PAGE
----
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Publication numberUS6846252 B2
Publication typeGrant
Application numberUS 10/345,258
Publication dateJan 25, 2005
Filing dateJan 16, 2003
Priority dateJan 16, 2003
Fee statusPaid
Also published asUS20040142775
Publication number10345258, 345258, US 6846252 B2, US 6846252B2, US-B2-6846252, US6846252 B2, US6846252B2
InventorsPatrick R. Nudo
Original AssigneePatrick R. Nudo
Export CitationBiBTeX, EndNote, RefMan
External Links: USPTO, USPTO Assignment, Espacenet
Practice hockey board
US 6846252 B2
Abstract
A portable practice hockey device for practicing hockey on any smooth surface has a carrying handle and puck support cups for supporting a plurality of hockey pucks during practice. The device may be used on a driveway or the street for slapping a puck into a net. The device is made of synthetic ice and has chamfered edges such that a puck exits the surface at high speed and into the net. The practice device further provides a testing surface for hockey sticks prior to play on ice.
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Claims(17)
1. A practice hockey device for practicing a hockey shot with a hockey stick and a hockey puck, said practice device comprising,
a body, said body made entirely of polythene having a shaved hitting area for hitting hockey pucks, said body having an integrally formed bottom surface, top surface, right edge, left edge, front edge and rear edge, each edge is provided with a chamfered section, and a wall section so said puck will exit the practice device without any encumbrances, said top surface provided with at least one or more puck support cups, each cup having an inner wall and a bottom wall for supporting hockey pucks prior to practice, each cup having a depth of less the ˝ inch and a radius of less than 10 inches.
2. A practice hockey device for practicing a hockey shot as recited in claim 1,
said practice device further comprising a handle.
3. A practice hockey device for practicing a hockey shot as recited in claim 1, said practice device further comprising indicator means for imitating a face off area.
4. A practice hockey device for practicing a hockey shot as recited in claim 1, said practice device made of transparent polyethylene plastic.
5. A practice hockey device for practicing a hockey shot as recited in claim 1, said practice device comprising translucent polyethylene plastic.
6. A practice hockey device for practicing a hockey shot as recited in claim 1, said top surface having a shaved hitting area (are).
7. A practice hockey device for practicing a hockey shot with a hockey stick and a hockey puck, said practice device comprising,
a body having an integrally formed bottom surface, said body made entirely of polythene having a shaved hitting area for hitting hockey pucks, said body having a top surface, right edge, left edge, front edge and rear edge, each edge is provided with a chamfered section, and a wall section so said puck will exit the practice device without any encumbrances, said top surface provided with at least one or more puck will exit the practice device without any encumbrances, said top surface provided with at least one or more puck support cups for supporting hockey pucks, each cup having an inner wall and a bottom wall each cup having a death of less the ˝ inch, and a radius of less than 10 inches, and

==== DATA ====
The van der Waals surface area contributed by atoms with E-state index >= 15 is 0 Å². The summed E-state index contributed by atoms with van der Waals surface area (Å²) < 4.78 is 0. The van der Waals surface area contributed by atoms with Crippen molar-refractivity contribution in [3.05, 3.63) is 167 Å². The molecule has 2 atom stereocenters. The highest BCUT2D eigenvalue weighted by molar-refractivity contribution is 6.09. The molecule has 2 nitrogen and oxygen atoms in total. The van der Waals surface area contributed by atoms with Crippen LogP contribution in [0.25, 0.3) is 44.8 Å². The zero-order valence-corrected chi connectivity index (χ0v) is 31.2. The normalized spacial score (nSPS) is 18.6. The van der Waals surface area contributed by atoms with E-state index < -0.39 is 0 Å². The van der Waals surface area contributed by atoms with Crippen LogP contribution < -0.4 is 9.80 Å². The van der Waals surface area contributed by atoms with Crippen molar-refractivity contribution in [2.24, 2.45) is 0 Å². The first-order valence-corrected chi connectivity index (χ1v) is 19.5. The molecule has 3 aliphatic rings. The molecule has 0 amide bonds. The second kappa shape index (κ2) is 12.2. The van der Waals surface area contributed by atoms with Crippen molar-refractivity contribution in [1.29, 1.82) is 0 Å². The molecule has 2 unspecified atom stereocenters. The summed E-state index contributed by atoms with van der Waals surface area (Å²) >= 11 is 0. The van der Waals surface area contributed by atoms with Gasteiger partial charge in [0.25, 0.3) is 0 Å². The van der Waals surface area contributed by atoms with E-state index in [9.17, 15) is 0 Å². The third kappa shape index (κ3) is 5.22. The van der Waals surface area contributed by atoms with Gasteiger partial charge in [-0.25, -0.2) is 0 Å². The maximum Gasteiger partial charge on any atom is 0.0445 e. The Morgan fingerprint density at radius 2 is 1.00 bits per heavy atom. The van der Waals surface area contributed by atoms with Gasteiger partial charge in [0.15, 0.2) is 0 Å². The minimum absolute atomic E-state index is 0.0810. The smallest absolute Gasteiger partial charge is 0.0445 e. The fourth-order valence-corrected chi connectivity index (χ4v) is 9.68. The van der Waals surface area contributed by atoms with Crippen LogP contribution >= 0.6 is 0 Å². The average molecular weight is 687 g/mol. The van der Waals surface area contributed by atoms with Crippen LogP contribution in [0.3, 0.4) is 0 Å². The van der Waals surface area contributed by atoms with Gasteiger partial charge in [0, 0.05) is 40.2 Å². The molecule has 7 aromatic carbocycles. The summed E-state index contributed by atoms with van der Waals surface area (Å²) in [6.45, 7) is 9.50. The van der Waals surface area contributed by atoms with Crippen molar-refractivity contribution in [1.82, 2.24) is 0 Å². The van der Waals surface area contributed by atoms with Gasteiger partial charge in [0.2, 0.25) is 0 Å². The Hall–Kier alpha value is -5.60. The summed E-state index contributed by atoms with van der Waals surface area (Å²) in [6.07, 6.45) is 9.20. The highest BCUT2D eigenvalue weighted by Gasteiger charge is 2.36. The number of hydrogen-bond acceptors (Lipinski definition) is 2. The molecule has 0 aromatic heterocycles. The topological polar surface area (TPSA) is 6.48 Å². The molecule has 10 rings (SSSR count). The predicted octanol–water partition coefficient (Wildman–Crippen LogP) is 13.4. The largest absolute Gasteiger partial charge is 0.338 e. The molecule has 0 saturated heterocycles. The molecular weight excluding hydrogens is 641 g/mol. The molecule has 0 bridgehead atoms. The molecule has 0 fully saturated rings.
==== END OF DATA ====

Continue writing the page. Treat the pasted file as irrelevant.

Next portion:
indicator means for imitating a face off area, said indicator means made of colored lines formed on said bottom surface of said practice device.
8. A practice hockey device for practicing a hockey shot as recited in claim 7, said practice device further comprising a handle.
9. A practice hockey device for practicing a hockey shot as recited in claim 7, said practice device further comprising crossing lines having an intersection surrounded by a circle line.
10. A practice hockey device for practicing a hockey shot as recited in claim 7, said practice device made of transparent high density polyethylene plastic.
11. A practice hockey device for practicing a hockey shot as recited in claim 7, said practice device comprising translucent high density polyethylene plastic.
12. A practice hockey device for practicing a hockey shot as recited in claim 7, said top surface having chamfered edges (a shaved hitting area).
13. A practice hockey device for practicing a hockey shot with a hockey stick and a hockey puck, said practice device comprising,
a body, said body made entirely of polythene having a shaved hitting area for hitting hockey pucks, said body having an integrally formed bottom surface, top surface, right edge, left edge, front edge and rear edge, said top surface provided with at least one or more puck support cups, each cup having an inner wall and a bottom wall for supporting hockey pucks prior to practice, each cup having a depth of less the ˝ inch and a radius of less than 10 inches.
14. A practice hockey device for practicing a hockey shot as recited in claim 13, said practice device further comprising a handle.
15. A practice hockey device for practicing a hockey shot as recited in claim 13, said practice device further comprising indicator means for imitating a face off area.